The National Restaurant Association recently published its 2018 State of Restaurant Sustainability report. Restaurant owners and consumers responded to a survey regarding best practices when reducing waste and energy consumption and how environmentally-aware guests are responding. Let’s take a look at a few of the take-aways.
Recycling. Over 60 percent of restaurants recycle both their cardboard and paper as well as their fats, oils, and grease. In addition, many of these same establishments are obtaining recycled supplies such as packaging and other paper products. Surprisingly, less than 30 percent recycled aluminum or metal cans, plastics, or glass.
Food Waste. A whopping 47 percent of restaurants say they now track food waste. This percentage is up significantly from 2016 when 32 percent of restaurants reported donating food in an FWRA survey. The barriers they reported involved transportation constraints, liability concerns, insufficient refrigeration, and onsite storage challenges. Fortunately, collection services and liability protection laws have eased these constraints which may account for the additional restaurants helping to feed the hungry.
Energy Reduction. Lighting was the area where a significant percentage of restaurants saved energy—almost 80 percent. Other energy and water saving techniques included the use of programmable heating, ventilation and air conditioning (HVAC) thermostats, low-flush toilets, and EPA Energy Star-rated refrigerators, freezers, and dishwashers.
Creating a Sustainable Venue
Considering that environmental sustainability and food waste reduction are becoming hot topics in the restaurant industry, it may be time to make some changes. If you’re interested in creating a restaurant based on sustainable practices, consider the following:
- Donate Food. There are several companies that are helping restaurants donate wholesome leftover food to charities. In order to support this effort, the National Restaurant Association partnered with Food Donation Connection (FDC). Restaurants wanting to give are connected to non-profit hunger relief organizations in their area. This service, called Harvest Program, is working for companies such as Pizza Hut, KFC, Taco Bell, Olive Garden, The Cheesecake Factory, Chick-fil-A and many more. Besides providing food for those in need, restaurants also receive tax deductions and are protected by food donor liability laws.
- Install Energy Efficient Equipment. The U.S. Environmental Protection Agency (EPA) provides commercial refrigerator and freezer efficiency levels on their Energy Star The Federal Energy Management Program (FEMP) has determined that you can save money by buying an Energy Star-qualified commercial refrigerator model that is priced no more than $597 above the less efficient model. The best available model has a lifetime energy cost savings of up to $1,141.
You can obtain a very cool Commercial Kitchen Equipment Cost Calculator in Excel form from Energy.gov that includes just about all your kitchen needs such as dishwashers, freezers, fryers, griddles, hot food holding cabinets, ice machines, ovens, refrigerators, steam cookers and even WaterSense Pre-Rinse spray valves.
Adding low-flow faucet aerators to your hand sinks has been shown to reduce hot water usage by 60 percent. At a cost of $3 each, this energy conservation method is an easy one to implement. It is estimated that installing just one faucet aerator can save 9,000 gallons of hot water every year.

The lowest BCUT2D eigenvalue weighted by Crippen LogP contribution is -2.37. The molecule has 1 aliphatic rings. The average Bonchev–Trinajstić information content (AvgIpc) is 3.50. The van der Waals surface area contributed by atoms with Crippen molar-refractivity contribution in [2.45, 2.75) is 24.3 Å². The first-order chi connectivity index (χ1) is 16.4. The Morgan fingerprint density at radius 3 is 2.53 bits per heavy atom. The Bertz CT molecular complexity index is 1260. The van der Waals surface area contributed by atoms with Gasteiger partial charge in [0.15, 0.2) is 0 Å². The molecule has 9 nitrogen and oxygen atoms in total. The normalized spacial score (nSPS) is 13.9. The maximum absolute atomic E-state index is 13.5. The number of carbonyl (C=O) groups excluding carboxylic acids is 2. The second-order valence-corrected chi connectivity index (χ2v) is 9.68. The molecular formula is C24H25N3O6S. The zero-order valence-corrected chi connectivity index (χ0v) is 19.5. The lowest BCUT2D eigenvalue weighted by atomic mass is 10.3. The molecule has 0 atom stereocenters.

With over 50 percent of your water use coming from dishwashing, it’s important to look for savings in this area. WaterSense is a water saving program first launched in 2006. Their products and services are guaranteed to use at least 20 percent less water than regular models.
Recommended light bulbs that reduce energy consumption include compact fluorescent (CFL) and light-emitting diode (LED).
- There is, undoubtedly, someone on your staff who is enthusiastic about recycling. Find out who it is and then honor them with the role of recycling champion. Develop easy programs and procedures to follow that include separating cardboard, metal, aluminum, and glass. Obtain recycling bins that are easy to use and take up little space. California’s Phoenix Project is working to recycle glass from restaurants in 225 cities. They supply bins, pick-up, and even table tents so that patrons will know and understand the restaurant’s commitment to sustainability. Once in place, you’ll be calling your trash collector and letting them know you won’t be needing their services quite as often.
- Supply Chain. Customers are now, more than ever, asking questions regarding where their food is coming from and how it is sourced. Transparency is the key. Choose suppliers that are following sustainable practices and then let your clientele know. The Ore House—a steak and seafood restaurant in Durango, Co. shares their belief on their website. “Sustainability—The Capacity to Endure: In order to do our part in protecting the planet for future generations, we believe that we should be good stewards of the earth. To this end, we do everything we can to promote environmentally-friendly, ethical standards through all aspects of the Ore House.”
Eco-friendly restaurants practicing sustainable operations are a calling-card for newer generations. According to Restaurant Business, 32 percent of Millennials, more than any other generation, say they are more likely to choose a restaurant with sustainable practices. If you’re already feeling overwhelmed with the number of projects on your never-ending to-do list, know that there is someone in your organization that would gladly take the reigns in helping you develop a sustainable model. The next generation is counting on you.